Watching Plaster Dry (Again)


WordPress tells me I’ve used this post title before, which doesn’t really come as a surprise. It fairly sums up my life over the last few years. Lime plaster takes a long time to dry, at least a week between each coat and only then if the weather conditions are favourable. Four coats are needed on even the most straightforward of walls. And in some places it’s considerably more. We’re now into the cycle of gradually building up the layers. The builders come in for a day or two, the ‘cement’ mixer goes into overdrive, the walls get another centimetre or so thicker and the drying process starts all over again.

Cast your mind back to the beginning of all this and you may recall that two of the sitting room walls had a strange inward curve, possibly from the constant rubbing against them by animals if this room had indeed originally been used as a barn. We made the decision to retain the curves for posterity. But that didn’t mean we could just leave unstable plaster and in the centre section of this wall there was plenty of that. To fill deep hollows the builders resort to ‘pots’. Literally, pots.. broken up terracotta pots embedded into the plaster to give it more solidity where it needed to be thick. Terracotta is the ideal material because it absorbs moisture from the plaster and thus creates a stronger bond. Thankfully I didn’t need to sacrifice any of my own pots. Above, in a particularly large depression, the builders have used old clay rooftiles.



The beauty of lime plaster is that it can be used to sculpt pretty much any contour the heart desires. In some areas practicality has determined the way to go. There will be a tall vertical radiator at this end of the room. The plumbers have completed ‘first fix’, placing the pipes in the wall ready to receive it. The little two legged frame at the bottom is a temporary arrangement, it’s there to hold the pipes in position while work continues around them. And the section of tree trunk? Well that one baffled me too for a while.. it’s to stop the adjacent door being opened in a rush and crashing against the projecting pipes!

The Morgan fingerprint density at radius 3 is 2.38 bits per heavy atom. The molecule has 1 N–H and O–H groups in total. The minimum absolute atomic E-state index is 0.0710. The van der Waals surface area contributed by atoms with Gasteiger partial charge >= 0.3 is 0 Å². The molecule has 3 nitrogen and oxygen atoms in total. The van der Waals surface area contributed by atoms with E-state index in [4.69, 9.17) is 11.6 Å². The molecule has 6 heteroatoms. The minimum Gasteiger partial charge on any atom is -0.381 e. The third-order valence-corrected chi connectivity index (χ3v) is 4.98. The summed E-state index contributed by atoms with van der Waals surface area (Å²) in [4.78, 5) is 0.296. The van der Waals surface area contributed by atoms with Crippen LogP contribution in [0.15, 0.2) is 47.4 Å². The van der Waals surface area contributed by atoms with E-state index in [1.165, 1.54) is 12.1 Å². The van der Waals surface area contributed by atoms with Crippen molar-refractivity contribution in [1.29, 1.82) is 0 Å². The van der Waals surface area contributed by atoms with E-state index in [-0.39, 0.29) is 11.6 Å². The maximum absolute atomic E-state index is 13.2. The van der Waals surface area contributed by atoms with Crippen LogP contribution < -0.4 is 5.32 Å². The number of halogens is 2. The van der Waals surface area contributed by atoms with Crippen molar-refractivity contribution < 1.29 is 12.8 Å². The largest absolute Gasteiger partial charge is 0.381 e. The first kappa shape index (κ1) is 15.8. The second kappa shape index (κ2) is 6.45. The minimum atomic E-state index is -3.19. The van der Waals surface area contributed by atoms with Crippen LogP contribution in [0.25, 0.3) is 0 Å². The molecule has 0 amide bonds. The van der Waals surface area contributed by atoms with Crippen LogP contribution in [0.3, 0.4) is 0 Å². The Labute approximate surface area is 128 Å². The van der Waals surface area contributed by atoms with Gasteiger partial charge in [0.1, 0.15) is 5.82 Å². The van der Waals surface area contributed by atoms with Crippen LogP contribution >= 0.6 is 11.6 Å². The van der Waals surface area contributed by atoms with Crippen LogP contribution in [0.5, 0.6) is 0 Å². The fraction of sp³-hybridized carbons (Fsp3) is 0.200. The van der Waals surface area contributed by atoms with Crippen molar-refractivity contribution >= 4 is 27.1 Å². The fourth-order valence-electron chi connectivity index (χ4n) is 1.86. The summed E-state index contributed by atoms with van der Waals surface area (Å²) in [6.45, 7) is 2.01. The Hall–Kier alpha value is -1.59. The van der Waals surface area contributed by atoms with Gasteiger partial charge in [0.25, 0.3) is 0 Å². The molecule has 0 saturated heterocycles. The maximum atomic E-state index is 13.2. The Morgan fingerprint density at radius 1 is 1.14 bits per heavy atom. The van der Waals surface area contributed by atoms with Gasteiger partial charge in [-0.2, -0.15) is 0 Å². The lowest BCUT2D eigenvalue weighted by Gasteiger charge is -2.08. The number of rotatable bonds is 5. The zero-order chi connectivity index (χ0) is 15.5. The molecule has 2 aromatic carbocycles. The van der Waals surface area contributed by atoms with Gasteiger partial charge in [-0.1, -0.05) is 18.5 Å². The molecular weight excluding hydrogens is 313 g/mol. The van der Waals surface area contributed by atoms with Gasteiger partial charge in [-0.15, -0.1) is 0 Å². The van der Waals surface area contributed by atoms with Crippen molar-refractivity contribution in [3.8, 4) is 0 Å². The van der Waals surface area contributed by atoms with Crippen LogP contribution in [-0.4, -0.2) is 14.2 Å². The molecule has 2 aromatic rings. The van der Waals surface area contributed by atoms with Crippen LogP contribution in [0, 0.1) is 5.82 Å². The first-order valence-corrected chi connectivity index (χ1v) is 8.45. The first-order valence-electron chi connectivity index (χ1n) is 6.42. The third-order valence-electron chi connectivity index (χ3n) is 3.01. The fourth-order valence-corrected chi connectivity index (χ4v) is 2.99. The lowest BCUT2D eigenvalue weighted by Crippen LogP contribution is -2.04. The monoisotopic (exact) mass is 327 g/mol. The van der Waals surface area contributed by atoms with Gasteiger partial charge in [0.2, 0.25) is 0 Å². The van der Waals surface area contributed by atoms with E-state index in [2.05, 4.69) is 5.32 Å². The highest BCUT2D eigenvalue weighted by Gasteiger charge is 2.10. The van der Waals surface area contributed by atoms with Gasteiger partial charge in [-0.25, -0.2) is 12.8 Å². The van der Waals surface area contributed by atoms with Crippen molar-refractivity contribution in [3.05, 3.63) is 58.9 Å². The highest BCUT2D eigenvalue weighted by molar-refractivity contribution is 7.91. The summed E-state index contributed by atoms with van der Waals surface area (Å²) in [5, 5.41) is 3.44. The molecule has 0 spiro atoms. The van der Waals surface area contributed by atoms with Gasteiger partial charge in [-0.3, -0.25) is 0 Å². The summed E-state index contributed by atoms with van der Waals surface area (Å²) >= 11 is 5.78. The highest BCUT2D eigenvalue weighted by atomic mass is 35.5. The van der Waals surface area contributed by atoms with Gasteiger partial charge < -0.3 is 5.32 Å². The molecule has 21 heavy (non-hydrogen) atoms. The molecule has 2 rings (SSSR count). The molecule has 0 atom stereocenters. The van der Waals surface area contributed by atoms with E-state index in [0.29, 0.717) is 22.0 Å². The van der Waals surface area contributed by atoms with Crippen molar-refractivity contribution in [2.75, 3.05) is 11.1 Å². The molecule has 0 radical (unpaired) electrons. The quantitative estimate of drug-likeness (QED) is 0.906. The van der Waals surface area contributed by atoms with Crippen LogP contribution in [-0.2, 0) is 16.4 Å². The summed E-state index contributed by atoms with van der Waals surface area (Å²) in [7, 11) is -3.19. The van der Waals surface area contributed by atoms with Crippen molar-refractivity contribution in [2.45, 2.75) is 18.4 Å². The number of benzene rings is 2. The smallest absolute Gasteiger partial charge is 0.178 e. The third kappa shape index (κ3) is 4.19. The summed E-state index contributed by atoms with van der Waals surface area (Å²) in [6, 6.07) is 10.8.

But there’s a problem. Although difficult to see from this angle, the wall slopes steeply backward from bottom to top. It would have meant having a hefty baton, some two to three inches deep, between the back of the radiator and the wall to keep the radiator aligned to the vertical. If only ever seen from the front it maybe wouldn’t have been so bad, but in this case the radiator is viewed in side profile from the main entry into the room. Sloping the radiator back against the wall was the alternative solution but, in my mind at least, that would look even worse.



What we’ve done instead is to build out the wall. Call for more pots.. !

It isn’t finished yet either. When it is done the top coat of plaster will surround the white baton near the top of the wall leaving just an inch of it proud. The radiator brackets will be fixed to that. It has mitigated the problem rather than eliminated it, but the radiator will sit vertical and its fixings shouldn’t appear quite so obvious to anyone entering the room.



When the old carpet was pulled back at the start of the job (it feels like years ago now) we found a strip of concrete in the floor against this wall. There’s no clear indication as to why. But given that the plan is to restore the floor the concrete had to go. Hacking it all out took a couple of days and it reveals the structure typical of buildings of this age. There are no foundations, much less a damp proof course, the stones that make up the lower portions of each wall and the floor itself were laid directly onto bare earth.



The challenge now of course was to source more of the old bricks. Nothing is ever straightforward when you can’t just go down to the hardware store for the materials you need. The first bit was easy enough. A path in the garden gave up the first 100, perfectly aged and weathered! Mike lifted and carefully cleaned each brick and relaid the path with paving slabs and gravel. But that still left us short. Many years ago our neighbour had given us the name of someone who used to have some and by sheer good fortune, yes, he still did. Mike spent a morning clambering over the pile of bricks in the corner of the farmer’s yard, selecting another 100 of the best. Enough to complete our job with a few in reserve.